For most anglers, fishing is a social activity, which makes having social support an important aspect if they are going to continue fishing. If you grew up fishing (or doing anything else) with family members and friends you know exactly how important support and encouragement can be. Without social support, new and novice anglers often give up the activity. Unfortunately, while there is an acknowledged need, little research has been conducted on how to develop strong social support systems. Similarly, there have been very few practical, documented efforts directed specifically at creating social support.
However, efforts to create and foster social support components can and should be built into your program. Developing small group activities, rather than lecturing, can help establish social networks early in the program. Encourage and facilitate networking among program participants and establish social support networks outside of the program when possible.
The need for social support occurs at many different levels. Researchers at Cornell University’s Human Dimensions Research Unit identified five “nested levels of social structures” that influence the adoption of hunting and shooting behaviors. These social structures are defined as the “social habitat” that encompasses the full spectrum of support that hunters and hunting require. This habitat is provided by a host of people and social structures that extend well beyond state agencies and their partners. This structure is similar for fishing.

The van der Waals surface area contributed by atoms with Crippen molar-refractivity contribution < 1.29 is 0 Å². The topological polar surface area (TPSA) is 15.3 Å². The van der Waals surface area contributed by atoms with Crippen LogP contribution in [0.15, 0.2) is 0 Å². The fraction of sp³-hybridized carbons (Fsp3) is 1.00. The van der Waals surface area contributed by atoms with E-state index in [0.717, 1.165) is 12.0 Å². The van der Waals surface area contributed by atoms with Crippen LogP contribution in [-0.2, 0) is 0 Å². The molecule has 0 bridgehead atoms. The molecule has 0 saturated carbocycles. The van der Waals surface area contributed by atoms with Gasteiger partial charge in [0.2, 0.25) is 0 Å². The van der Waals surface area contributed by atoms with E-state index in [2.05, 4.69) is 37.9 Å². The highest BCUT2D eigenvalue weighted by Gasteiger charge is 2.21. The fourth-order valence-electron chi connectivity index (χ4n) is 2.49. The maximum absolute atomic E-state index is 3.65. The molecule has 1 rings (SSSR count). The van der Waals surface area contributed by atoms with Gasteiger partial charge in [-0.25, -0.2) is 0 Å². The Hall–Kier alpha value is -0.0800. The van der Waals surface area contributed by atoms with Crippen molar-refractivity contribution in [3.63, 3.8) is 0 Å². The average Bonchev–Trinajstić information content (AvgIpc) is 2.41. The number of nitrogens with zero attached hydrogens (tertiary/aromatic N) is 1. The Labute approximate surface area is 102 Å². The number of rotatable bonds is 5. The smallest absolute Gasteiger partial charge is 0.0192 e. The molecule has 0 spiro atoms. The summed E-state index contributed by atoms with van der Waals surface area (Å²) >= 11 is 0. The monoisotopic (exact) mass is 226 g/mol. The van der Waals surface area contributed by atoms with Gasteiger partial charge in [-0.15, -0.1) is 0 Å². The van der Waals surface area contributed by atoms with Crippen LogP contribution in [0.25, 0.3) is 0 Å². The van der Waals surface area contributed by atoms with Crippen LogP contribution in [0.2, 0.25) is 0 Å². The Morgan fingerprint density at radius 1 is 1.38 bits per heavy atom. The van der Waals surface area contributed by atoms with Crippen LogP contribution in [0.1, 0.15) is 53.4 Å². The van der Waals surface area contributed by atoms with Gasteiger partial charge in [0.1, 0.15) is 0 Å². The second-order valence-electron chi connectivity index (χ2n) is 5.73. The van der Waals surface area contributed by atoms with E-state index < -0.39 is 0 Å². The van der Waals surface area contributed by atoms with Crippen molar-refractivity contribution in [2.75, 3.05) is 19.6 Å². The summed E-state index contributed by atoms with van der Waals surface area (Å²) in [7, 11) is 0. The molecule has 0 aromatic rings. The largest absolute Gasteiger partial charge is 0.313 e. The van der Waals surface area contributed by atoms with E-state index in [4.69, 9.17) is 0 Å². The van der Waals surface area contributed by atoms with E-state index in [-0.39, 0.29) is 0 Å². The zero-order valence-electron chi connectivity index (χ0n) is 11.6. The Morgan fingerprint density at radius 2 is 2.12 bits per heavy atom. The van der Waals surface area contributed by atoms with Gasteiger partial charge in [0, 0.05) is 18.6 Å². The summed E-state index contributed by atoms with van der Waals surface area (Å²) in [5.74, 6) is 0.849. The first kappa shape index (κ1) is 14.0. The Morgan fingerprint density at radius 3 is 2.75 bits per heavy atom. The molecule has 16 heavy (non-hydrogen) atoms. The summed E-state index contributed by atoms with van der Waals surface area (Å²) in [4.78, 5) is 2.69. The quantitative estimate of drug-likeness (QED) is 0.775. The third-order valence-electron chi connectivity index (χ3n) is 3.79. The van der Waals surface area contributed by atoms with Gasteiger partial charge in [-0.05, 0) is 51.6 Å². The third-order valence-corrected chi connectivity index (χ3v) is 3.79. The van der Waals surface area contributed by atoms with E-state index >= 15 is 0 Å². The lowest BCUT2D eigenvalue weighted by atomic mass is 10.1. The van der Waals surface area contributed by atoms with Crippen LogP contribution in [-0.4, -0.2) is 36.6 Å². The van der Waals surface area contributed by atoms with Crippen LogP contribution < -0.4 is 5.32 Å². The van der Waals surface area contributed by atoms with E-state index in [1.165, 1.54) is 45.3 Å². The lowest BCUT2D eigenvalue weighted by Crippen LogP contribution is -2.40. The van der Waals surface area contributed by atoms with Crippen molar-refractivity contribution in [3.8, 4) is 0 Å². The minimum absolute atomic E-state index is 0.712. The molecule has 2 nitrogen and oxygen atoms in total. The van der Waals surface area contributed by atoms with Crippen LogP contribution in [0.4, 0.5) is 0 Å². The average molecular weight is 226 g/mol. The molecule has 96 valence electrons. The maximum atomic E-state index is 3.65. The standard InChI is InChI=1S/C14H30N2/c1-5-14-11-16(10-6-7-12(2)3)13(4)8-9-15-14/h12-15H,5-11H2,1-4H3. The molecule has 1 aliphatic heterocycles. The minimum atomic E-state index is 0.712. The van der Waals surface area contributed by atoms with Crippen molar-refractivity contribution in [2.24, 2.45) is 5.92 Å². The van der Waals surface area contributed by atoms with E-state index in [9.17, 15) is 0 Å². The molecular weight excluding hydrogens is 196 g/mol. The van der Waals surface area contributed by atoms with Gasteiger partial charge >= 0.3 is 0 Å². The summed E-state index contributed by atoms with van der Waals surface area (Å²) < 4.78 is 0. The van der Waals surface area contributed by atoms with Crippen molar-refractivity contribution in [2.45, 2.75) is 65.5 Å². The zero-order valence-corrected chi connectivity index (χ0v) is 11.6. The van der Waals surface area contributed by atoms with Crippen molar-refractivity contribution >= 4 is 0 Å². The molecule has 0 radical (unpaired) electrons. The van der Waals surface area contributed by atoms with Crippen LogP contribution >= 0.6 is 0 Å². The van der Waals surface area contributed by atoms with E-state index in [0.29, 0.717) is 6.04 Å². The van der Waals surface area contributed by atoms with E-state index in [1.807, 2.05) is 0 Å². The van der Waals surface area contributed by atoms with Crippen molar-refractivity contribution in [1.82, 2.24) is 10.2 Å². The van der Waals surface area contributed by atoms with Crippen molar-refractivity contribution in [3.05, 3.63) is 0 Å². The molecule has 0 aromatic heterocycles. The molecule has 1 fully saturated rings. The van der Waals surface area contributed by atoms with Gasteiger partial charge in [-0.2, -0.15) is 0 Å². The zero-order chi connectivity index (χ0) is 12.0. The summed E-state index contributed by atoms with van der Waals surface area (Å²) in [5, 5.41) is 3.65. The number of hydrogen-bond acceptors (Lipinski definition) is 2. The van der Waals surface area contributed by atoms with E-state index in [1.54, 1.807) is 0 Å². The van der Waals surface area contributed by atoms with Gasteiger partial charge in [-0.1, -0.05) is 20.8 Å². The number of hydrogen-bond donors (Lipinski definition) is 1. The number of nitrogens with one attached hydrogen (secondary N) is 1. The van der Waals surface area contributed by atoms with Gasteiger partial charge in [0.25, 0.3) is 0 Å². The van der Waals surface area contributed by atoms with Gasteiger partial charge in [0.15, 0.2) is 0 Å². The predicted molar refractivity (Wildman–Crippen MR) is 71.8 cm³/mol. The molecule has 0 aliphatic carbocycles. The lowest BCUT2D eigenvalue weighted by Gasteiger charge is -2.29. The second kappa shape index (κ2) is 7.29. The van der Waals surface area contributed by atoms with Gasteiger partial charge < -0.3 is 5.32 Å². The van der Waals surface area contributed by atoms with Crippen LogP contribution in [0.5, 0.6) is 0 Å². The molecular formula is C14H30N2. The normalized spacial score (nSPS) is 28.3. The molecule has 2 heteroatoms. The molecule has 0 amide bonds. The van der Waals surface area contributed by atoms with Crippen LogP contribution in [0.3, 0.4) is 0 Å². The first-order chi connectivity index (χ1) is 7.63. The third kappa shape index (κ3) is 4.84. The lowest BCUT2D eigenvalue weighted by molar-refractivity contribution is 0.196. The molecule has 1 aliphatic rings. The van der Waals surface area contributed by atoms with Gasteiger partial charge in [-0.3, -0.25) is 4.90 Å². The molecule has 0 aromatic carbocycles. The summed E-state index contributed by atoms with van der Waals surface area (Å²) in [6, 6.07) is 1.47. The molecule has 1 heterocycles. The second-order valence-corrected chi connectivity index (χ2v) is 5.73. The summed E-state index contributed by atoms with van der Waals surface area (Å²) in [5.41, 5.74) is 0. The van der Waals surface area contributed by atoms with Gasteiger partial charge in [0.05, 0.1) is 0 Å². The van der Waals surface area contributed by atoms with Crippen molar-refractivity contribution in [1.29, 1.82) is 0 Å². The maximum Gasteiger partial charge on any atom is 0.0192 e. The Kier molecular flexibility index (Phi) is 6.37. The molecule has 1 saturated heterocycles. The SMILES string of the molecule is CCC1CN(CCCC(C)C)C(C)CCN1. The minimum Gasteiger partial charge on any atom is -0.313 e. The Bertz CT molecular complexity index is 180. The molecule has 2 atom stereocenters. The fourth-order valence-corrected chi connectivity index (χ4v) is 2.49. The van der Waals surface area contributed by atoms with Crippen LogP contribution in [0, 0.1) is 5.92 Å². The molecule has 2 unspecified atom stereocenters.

Figure 1. “Nested levels of social structures” proposed by researchers at Cornell’s Human Dimensions Research Unit.
The individual level of social support is closely tied to a person’s self-identity. For more information regarding a person’s self-identity see Cornell’s Hunter Recruitment and Retention in New York: A framework for Research and Action and Recreational Boating and Fishing Foundation’s Best Practices Workbook for Boating, Fishing and Aquatic Resources Stewardship Education.
If a person lacks a sense of belonging to the angling social world, they are not likely going to continue fishing. For young participants, this sense of belonging most often comes from family or friends; for young adults, it can come from a larger social network, such as friends, classmates and mentors. Food-motivated participants may belong to a food-centric group, but that group’s activities may not include fishing related to acquiring local food.
Including opportunities within your program that help participants create, enhance or express a self-identity that aligns with fishing and anglers will help to create and support the individual level of social support. Self-identity is often expressed in clothing, clothing accessories and language. However, be aware that potential participants in food-focused programs may be “different” from the current “rank and file” anglers with whom agencies are familiar, and they may express their self-identity in other ways.